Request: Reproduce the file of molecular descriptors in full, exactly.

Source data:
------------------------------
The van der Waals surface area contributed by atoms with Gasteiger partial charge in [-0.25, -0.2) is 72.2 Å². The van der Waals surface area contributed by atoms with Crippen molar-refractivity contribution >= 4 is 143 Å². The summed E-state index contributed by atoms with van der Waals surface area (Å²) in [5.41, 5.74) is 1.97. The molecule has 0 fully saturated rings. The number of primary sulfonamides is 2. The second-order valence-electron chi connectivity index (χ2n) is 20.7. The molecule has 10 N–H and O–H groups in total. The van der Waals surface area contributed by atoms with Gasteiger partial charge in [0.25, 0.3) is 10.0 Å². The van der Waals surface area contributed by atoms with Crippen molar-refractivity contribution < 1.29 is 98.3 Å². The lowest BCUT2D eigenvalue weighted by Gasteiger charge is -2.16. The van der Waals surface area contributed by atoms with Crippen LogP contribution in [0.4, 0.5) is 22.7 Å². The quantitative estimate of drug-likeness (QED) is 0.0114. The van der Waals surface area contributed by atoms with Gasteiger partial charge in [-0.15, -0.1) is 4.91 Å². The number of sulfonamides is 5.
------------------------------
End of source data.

The van der Waals surface area contributed by atoms with Gasteiger partial charge in [-0.25, -0.2) is 72.2 Å². The van der Waals surface area contributed by atoms with Crippen molar-refractivity contribution >= 4 is 143 Å². The summed E-state index contributed by atoms with van der Waals surface area (Å²) in [5.41, 5.74) is 1.97. The molecule has 0 fully saturated rings. The number of primary sulfonamides is 2. The second-order valence-electron chi connectivity index (χ2n) is 20.7. The molecule has 10 N–H and O–H groups in total. The van der Waals surface area contributed by atoms with Gasteiger partial charge in [0.25, 0.3) is 10.0 Å². The van der Waals surface area contributed by atoms with Crippen molar-refractivity contribution < 1.29 is 98.3 Å². The lowest BCUT2D eigenvalue weighted by Gasteiger charge is -2.16. The van der Waals surface area contributed by atoms with Crippen LogP contribution in [0.4, 0.5) is 22.7 Å². The quantitative estimate of drug-likeness (QED) is 0.0114. The van der Waals surface area contributed by atoms with Gasteiger partial charge in [-0.15, -0.1) is 4.91 Å². The number of sulfonamides is 5.